It is important that the initiator system and the carrier do not react together or start to cross-link, causing a change in viscosity, before polymerization of the total polymerizable composition is initiated.
For this reason, the initiator system and carrier are suitable for packaging together in Part B—the initiator component—of a two-part composition.
In a further aspect of the invention, there is provided an indication system for use in moderating the cure speed of the adhesive system as well as determining when the cure is complete.
More specifically, in this aspect the present invention provides a free radical polymerizable composition, such as one having a (meth)acrylate component, and adhesives based on such free radical polymerizable compositions. Ordinarily, the compositions include a (meth)acrylate component, an initiator system, a carrier for the initiator system, in which the initiator system is soluble, which is unreactive toward the initiator system, and which has a flash point above 140° F., desirably above 200° F., and an indicator system that may control the rate, and indicate the beginning, of cure.
The indicator system is substantially dissolved in the composition, particularly the (meth)acrylate part thereof (Part A), to provide a first color to the (meth)acrylate component, where after mixing with the initiator part (Part B) for a pre-determined amount of time, the composition undergoes a color change as an indication that cure is beginning to occur.
For instance, as reported in H. C. Brown, Boranes in Organic Chemistry, Cornell University Press, 433–39 (1972), the disclosure of which being expressly incorporated herein by reference, 5 mole percent iodine inhibits the rate of oxygen absorption by tri-n-butyl borane for 12.5 minutes at 0° C., and tris-(2-methyl-1-pentyl)borane inhibits oxygen absorption for 32 minutes. See supra at 435.
The inclusion in the inventive polymerizable composition of the indicator system, such as one based on iodine, provides the ability to control the rate of oxygen absorption which translates into rate of polymerization, as well as the ability to monitor when polymerization is complete, as the indictor system assumes one color initially in the uncured composition and a second color once polymerization is complete.
The polymerizable composition may suitably be a two-part composition in which the free-radically polymerizable monomer component is provided in one part and an initiator system is provided in the other part. Alternatively, the initiator system may be provided as a primer, where the initiator system is applied to a substrate separately from the adhesive composition.
In a still further aspect the invention provides a two-part polymerizable adhesive composition, which includes:
part A—(meth)acrylate component, optionally with an acid; and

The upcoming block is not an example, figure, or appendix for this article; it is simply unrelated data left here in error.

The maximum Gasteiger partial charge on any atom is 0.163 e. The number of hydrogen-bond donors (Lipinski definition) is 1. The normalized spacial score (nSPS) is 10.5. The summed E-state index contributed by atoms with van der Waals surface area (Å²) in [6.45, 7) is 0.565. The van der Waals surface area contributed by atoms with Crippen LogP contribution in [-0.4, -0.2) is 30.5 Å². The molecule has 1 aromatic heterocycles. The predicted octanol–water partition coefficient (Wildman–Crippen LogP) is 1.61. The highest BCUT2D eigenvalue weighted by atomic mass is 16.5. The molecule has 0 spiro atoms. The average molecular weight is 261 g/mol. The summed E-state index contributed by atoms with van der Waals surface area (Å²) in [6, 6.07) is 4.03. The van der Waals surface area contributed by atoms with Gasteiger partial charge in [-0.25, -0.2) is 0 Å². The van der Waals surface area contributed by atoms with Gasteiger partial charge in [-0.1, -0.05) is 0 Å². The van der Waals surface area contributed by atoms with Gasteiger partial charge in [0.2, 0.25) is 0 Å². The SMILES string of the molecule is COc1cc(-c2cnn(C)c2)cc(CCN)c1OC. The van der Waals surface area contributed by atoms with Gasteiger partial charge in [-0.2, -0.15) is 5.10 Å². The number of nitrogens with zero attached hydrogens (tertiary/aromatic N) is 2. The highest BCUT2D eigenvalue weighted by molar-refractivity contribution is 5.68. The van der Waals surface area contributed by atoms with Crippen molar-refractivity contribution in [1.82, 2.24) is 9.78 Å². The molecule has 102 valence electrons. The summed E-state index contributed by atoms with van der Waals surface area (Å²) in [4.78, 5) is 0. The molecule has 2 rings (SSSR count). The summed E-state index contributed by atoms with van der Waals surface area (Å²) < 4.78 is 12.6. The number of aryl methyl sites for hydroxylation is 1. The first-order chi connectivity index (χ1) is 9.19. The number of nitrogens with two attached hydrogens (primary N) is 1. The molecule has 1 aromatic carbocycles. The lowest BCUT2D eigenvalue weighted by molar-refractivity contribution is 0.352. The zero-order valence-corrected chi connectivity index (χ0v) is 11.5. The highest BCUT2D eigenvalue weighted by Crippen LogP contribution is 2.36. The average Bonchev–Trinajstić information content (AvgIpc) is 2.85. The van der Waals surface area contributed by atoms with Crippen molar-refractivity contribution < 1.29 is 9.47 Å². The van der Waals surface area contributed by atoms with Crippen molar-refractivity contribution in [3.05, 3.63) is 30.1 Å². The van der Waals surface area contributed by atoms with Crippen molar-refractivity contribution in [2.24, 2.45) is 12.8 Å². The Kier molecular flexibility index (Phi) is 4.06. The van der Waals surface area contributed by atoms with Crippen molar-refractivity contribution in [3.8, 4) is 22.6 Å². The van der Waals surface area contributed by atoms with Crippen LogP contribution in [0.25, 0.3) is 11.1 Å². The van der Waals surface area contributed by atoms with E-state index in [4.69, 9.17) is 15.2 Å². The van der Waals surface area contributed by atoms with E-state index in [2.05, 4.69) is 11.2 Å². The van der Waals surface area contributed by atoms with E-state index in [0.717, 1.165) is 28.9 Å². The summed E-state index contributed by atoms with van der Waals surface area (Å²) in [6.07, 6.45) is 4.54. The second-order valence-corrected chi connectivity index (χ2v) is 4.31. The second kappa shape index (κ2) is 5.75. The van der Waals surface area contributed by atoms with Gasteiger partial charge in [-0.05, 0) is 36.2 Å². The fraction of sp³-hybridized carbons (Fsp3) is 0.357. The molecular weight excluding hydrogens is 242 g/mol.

part B—an effective amount of a polymerization initiator comprising an organoborane complex, and a carrier for which inert to the organoborane complex, where each part has a flash point greater than 140° F., preferably greater than 200° F.
Either part A, part B, or both may further include a toughener, filler and/or thickener.
Suitably the compound that is reactive with the organoborane complex, is present in part A of a two-part polymerizable acrylic adhesive composition as described above.
Moisture is excluded from contact with the organoborane complex until polymerization has been initiated. Suitably part B of the two-part adhesive composition is packaged in a moisture-free and moisture-impermeable applicator or other container.
The compositions of the invention are particularly useful for bonding low surface energy substrates, such as those having a surface energy of less than 45 mJ/m2, more particularly polyolefins including polyethylene and polypropylene, acrylonitrile-butadiene-styrene and polytetrafluoroethylene, or relatively low surface energy substrates such as polycarbonate, to similar substrates, to each other, or to different substrates including metals, other plastics and glass.
In a particular aspect the invention relates to an adhesive composition as defined above for bonding a low surface energy substrate to a similar or different substrate. In such composition in which a compound of formula XII is used as a part of the initiator system, it is preferred that at least two of R1 and R2 are straight chain C1–C4 alkyl.
Further the invention provides a method for bonding a substrate to a similar or different substrate, where the method comprises applying an adhesive composition as defined above to at least one of the substrates, bringing the substrates together and allowing the composition to cure. In one aspect, the invention provides a method as defined above for bonding a low surface energy substrate such as a polyolefin substrate to a similar or different substrate.
In particular the invention provides a method for bonding a substrate, particularly a low surface energy substrate, to a similar or different substrate, where the method includes mixing parts A and B of a two part adhesive composition prior to use in order to initiate polymerization, applying the mixed composition to at least one of the substrates, bringing the substrates together and allowing the composition to cure by completion of the polymerization initiated on mixing of the parts A and B.
The acid when added as a decomplexer or reactant to free an organoborane in the initiator system may be a weak acid, such as having a pKa no lower than about 0.5 with the desirable limit being about 0.9. The upper limit normally is about 13, or less, such as about 11.5. Carboxylic acids, which have a pKa of up to about 8, such as about 6 or about 7, are particularly useful. An effective amount of the acid, is about 0.1 to about 25%, preferably from about 0.1 to about 20%, and more preferably from about 0.5 to about 10% based on a total weight of the (meth)acrylate composition.